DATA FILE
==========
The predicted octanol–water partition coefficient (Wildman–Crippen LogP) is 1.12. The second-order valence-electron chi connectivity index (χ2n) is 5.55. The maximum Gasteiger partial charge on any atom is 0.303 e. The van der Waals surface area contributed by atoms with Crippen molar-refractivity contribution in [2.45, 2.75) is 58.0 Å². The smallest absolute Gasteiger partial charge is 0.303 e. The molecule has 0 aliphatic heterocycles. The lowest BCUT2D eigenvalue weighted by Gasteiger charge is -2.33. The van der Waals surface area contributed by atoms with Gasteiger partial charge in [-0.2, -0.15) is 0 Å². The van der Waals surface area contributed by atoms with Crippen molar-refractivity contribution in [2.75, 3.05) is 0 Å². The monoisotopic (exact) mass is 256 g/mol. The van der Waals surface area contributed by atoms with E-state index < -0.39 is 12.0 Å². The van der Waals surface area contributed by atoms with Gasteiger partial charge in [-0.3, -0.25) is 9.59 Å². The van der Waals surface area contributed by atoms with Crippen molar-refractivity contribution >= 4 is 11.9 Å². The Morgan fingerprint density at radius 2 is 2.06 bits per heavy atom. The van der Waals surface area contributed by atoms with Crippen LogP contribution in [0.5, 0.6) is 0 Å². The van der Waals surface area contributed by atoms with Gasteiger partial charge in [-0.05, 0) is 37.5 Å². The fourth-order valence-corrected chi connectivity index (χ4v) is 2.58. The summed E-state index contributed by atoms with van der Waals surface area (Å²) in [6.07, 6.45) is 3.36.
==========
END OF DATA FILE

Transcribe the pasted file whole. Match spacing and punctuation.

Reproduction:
The predicted octanol–water partition coefficient (Wildman–Crippen LogP) is 1.12. The second-order valence-electron chi connectivity index (χ2n) is 5.55. The maximum Gasteiger partial charge on any atom is 0.303 e. The van der Waals surface area contributed by atoms with Crippen molar-refractivity contribution in [2.45, 2.75) is 58.0 Å². The smallest absolute Gasteiger partial charge is 0.303 e. The molecule has 0 aliphatic heterocycles. The lowest BCUT2D eigenvalue weighted by Gasteiger charge is -2.33. The van der Waals surface area contributed by atoms with Gasteiger partial charge in [-0.2, -0.15) is 0 Å². The van der Waals surface area contributed by atoms with Crippen molar-refractivity contribution in [2.75, 3.05) is 0 Å². The monoisotopic (exact) mass is 256 g/mol. The van der Waals surface area contributed by atoms with E-state index < -0.39 is 12.0 Å². The van der Waals surface area contributed by atoms with Gasteiger partial charge in [-0.3, -0.25) is 9.59 Å². The van der Waals surface area contributed by atoms with Crippen molar-refractivity contribution >= 4 is 11.9 Å². The Morgan fingerprint density at radius 2 is 2.06 bits per heavy atom. The van der Waals surface area contributed by atoms with Crippen LogP contribution in [0.5, 0.6) is 0 Å². The van der Waals surface area contributed by atoms with Gasteiger partial charge in [-0.05, 0) is 37.5 Å². The fourth-order valence-corrected chi connectivity index (χ4v) is 2.58. The summed E-state index contributed by atoms with van der Waals surface area (Å²) in [6.07, 6.45) is 3.36.